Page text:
Previously, on June 22, the refinery was attacked by a cruise missile. Seventeen percent of the world’s exports of sunflower oil pass through this terminal in Mykolaiv.

Still, of the 486,000 in population before the war, 220,000–230,000 people remain despite daily bombardments. As of Nov. 4, in Mykolaiv, 149 civilians had been killed by Russian rockets, including two children, and 698 people seriously injured, of which 10 were children, since the beginning of the war.

On Nov. 11, a five-floor residential building in Mykolaiv was destroyed, and eight people were killed. Roma, 14, lost his mother and stepfather, who died under the rubble.

“One moment I was asleep,” Roma said to journalists. “The next moment, there is an explosion. I open the door of my bedroom—and there is no living room or hallway.”

In the apartment on the top floor, only one wall with a red carpet was left.

“It is safer in the basement,” says Yuri. “It is also romantic. Didn’t you dream of building underground passages or tree houses when you were a kid? Now we gotta live it.”

“We are doing it for the kids’ safety,” said Svetlana. “I would like to go back to the apartment. There are rats in the storage room.”

The toilet visits are an adventure, too. The outside facility, a simple wooden hut with a hole in the ground and no light, is a good five-minute walk. As there are no lights in Mykolaiv after curfew, nature calls at night present a challenge.

Alina and Karina, karate champions, are used to living in the basement and don’t seem to mind the toilet outside or the journalists’ visits. They attend their online school, watch movies on a large-screen TV on the wall, play with Borisovich the cat and sleep together on a makeshift bed with many blankets and toys.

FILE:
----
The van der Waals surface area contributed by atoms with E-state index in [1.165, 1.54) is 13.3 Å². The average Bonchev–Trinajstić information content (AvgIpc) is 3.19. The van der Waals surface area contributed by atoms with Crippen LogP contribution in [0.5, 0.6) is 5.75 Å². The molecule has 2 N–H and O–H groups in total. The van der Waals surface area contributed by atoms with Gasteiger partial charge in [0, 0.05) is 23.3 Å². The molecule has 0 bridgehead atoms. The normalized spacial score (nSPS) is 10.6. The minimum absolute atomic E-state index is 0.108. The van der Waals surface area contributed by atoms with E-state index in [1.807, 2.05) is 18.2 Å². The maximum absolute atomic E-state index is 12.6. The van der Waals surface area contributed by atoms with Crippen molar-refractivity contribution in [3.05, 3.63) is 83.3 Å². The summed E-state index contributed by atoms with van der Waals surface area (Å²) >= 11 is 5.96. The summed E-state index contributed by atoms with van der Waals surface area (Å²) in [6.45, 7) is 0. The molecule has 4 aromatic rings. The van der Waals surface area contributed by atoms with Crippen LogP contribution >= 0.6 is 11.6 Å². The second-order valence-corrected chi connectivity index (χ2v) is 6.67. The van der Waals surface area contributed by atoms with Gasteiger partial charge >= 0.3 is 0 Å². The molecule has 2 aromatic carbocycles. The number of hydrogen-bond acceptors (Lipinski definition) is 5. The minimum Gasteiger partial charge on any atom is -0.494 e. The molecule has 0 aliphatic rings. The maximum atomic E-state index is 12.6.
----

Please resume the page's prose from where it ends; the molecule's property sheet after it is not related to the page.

Our TV crew stopped by Yuri’s garage on the way to liberated Kherson, a city 42 miles south of Mykolaiv. It is not unusual for journalists from all over the world to stay over at the Albeshchenkos.

One of the Albeshchenkos’s girls checking her phone in the bunker. Photo by Zarina Zabrisky

The door panels carry multilingual messages from international TV crews and war correspondents from Norway, Israel, Australia and the United States. The bunker has appeared in the Italian and French press.

The girls are used to photographers and answer questions about their life during the war with grace and poise. “We like living here,” says Karina.

Mykolaiv, the city on the first line of defense in the southern direction, has been protecting Odesa from invasion since the start of the full-scale invasion. If Russians were to seize Mykolaiv, they would be able to curtail Ukraine’s access to the Black Sea.

The Kremlin has spoken of its intention to seize Odesa and then Transnistria, an unrecognized breakaway territory of Moldova, controlled by Russia. Putin’s lifelong ambition to restore the Soviet Union turned Yuri’s family life upside down, but they refuse to leave or give up.

Just like millions of their compatriots, the Albeshchenkos are living for victory and waiting for a day to return back home.

The Albeshchenkos’ girls attend school online. Photo by Zarina Zabrisky
  • Zarina Zabrisky

    Zarina Zabrisky is an American journalist and an award-winning novelist currently reporting on the Russian war in Ukraine. She is a war correspondent for Bywire News (UK), writes a Daily Review column for Euromaidan Press, an online Ukrainian English-language independent newspaper since 2014, and contributes articles and podcasts on information warfare, reports from the sites and interviews with military experts and eyewitnesses for these and other publications, including The Byline Times (UK).